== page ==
World's most remote temple forces devout worshippers to climb 9,000 steps to pray at 7,500ft summit

THE world's most remote temples force devout worshippers to conquer 9,000 steps to pray at a head-spinning 7,500ft-high summit.

Upon scaling the peak of sacred Mount Fanjing, they'll see two small ancient Buddhist temples – incredibly perched on a dangerous, rocky top.

Mount Fanjing – the highest peak of China's Wuling Mountains – was made a UNESCO World Heritage Site in 2018.

The stunning mountain sits in Fanjingshan, which ranges in altitude between 50 metres and 2,570metres above sea level in Guizhou province.

Chinese Buddhists consider it a sacred mountain because it's believed to be the Maitreya Buddha's bodhimaṇḍa, or “place of enlightenment", explains My Modern Met.

According to Buddhist tradition, Maitreya will return to earth in the future to help others reach enlightenment.

Oddity Central explains that Mt Fanjing "is home to one of the most otherworldly sights on the planet: two small temples connected by an arched bridge, overlooking a stunning natural paradise".

The Temple of Buddha and Maitreya Temple are separated by a deep gorge, but linked by a narrow stone bridge.

The Temple of the Buddha is dedicated to the worship of Sakiymuni, representing the present.

Its lofty neighbour, the Maitreya temple, represents the future.

These two small Buddhist structures are centuries old, with some commentators saying they go back to the Tang Dynasty, in the 7th century AD.

Oddity says that as you climb the thousands of steps along the cliffs, you can "admire ancient inscriptions from the Ming (1368-1644) and Qing (1644-1911) dynasties".

In its heyday, Fanjiang was thriving, with scores of Buddhist temples, but many were torn down in the 1500s, during the Bozhou rebellion.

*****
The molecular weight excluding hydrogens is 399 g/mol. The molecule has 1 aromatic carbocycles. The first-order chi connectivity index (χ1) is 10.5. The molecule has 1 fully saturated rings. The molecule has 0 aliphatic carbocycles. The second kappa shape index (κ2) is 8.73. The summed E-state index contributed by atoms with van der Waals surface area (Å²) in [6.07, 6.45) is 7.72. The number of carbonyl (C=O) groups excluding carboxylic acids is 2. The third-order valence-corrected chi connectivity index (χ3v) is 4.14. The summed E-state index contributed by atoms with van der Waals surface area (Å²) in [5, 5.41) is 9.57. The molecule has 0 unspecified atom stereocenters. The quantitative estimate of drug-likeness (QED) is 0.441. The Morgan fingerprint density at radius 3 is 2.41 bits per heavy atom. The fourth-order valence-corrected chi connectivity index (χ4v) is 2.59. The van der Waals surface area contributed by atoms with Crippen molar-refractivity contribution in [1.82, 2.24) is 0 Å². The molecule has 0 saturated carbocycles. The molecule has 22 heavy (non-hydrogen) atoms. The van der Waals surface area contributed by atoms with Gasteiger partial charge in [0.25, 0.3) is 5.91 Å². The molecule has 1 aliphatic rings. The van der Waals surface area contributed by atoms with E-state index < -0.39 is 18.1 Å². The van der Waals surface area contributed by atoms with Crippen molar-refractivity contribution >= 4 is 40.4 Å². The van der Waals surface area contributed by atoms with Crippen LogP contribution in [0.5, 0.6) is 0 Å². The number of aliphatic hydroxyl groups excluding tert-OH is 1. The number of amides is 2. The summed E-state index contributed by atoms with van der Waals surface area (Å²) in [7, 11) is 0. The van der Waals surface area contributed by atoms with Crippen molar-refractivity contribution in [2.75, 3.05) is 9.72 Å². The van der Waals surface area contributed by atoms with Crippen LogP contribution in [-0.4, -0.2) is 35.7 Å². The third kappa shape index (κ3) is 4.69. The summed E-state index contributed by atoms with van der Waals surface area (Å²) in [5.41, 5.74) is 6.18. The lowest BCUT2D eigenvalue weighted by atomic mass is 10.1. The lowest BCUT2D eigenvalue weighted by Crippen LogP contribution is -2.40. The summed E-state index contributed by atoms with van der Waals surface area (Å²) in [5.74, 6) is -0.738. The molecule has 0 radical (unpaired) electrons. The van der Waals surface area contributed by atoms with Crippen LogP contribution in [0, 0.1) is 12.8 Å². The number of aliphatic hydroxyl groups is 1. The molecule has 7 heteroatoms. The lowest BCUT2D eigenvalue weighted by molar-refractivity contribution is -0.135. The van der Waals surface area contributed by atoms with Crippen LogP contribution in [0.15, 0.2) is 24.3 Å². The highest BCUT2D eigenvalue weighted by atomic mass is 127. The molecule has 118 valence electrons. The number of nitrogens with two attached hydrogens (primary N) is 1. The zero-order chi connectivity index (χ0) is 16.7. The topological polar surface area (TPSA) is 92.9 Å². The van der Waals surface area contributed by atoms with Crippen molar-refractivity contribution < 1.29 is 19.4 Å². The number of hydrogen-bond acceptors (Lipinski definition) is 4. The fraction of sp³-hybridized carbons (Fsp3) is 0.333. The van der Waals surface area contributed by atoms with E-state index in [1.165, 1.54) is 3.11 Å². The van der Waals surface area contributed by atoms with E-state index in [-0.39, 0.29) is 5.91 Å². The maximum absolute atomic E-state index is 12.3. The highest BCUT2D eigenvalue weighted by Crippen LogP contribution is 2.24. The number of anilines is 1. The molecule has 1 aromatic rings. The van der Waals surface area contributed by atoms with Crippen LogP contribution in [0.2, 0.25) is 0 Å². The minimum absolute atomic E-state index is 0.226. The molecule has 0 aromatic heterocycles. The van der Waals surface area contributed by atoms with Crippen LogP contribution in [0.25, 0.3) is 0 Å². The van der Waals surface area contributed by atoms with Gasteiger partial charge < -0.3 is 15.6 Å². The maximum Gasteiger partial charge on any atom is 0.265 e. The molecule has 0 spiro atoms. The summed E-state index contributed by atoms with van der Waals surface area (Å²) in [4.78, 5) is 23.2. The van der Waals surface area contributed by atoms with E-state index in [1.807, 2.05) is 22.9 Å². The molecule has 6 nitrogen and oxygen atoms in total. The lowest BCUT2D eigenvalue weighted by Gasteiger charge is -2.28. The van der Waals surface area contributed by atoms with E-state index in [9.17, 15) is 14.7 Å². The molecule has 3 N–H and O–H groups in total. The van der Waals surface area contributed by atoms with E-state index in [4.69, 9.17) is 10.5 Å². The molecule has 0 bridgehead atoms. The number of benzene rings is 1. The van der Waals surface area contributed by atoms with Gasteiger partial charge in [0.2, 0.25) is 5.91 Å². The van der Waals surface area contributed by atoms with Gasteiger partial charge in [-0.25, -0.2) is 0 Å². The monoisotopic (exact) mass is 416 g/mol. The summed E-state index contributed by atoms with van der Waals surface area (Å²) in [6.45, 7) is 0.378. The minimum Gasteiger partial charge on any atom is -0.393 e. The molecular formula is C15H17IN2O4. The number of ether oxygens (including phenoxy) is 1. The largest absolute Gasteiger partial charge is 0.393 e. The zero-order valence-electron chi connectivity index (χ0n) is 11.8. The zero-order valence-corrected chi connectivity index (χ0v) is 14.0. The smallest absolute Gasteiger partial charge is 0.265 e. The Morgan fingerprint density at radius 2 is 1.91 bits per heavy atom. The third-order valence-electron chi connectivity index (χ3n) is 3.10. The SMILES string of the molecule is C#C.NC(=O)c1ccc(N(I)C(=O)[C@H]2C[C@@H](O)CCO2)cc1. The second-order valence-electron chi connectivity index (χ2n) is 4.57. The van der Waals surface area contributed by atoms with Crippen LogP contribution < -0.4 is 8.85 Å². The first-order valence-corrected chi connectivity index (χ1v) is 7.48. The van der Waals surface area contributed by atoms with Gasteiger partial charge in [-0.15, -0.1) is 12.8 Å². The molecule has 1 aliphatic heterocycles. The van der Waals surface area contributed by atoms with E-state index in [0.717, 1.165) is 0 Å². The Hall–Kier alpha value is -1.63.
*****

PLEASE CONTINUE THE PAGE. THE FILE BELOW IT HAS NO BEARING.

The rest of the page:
The Wanli Emperor (14th Emperor of the Ming dynasty) ordered the reconstruction of the Golden Peak with the Temple of the Buddha & Maitreya Temple.

Although devotees face a knee-buckling four hour slog up 9,000 steps to the Red Clouds Golden Summit, where the temples are, there are rest stops with snacks along the steep path.

And once they've reached the top, there are stunning views of the surrounding Fanjingshan National Nature Reserve.

Fanjing is short for Fantian Jingtu or “Brahma's Pure Land" in Chinese – Brahma is one of Buddhism's four heavenly kings.

Mount Fanjing is recognised as the No.5 Buddhist Mountain in China, after the other four Great Buddhist Mountains of Wutai, Putuo, Emei and Jiuhua, writes China Discovery.

Countless Buddhists have made their pilgrimage to this "place of enlightenment” as the entire mountain is a sacred one in Buddhism.

Atlas Obscura describes the mountain itself as "a jaw-dropping pinnacle", with its dense forest of fir trees and Guizhou golden monkeys.

For those keen to visit, but lack the stamina and fitness levels needed, there is actually a cable car ride from the road below.


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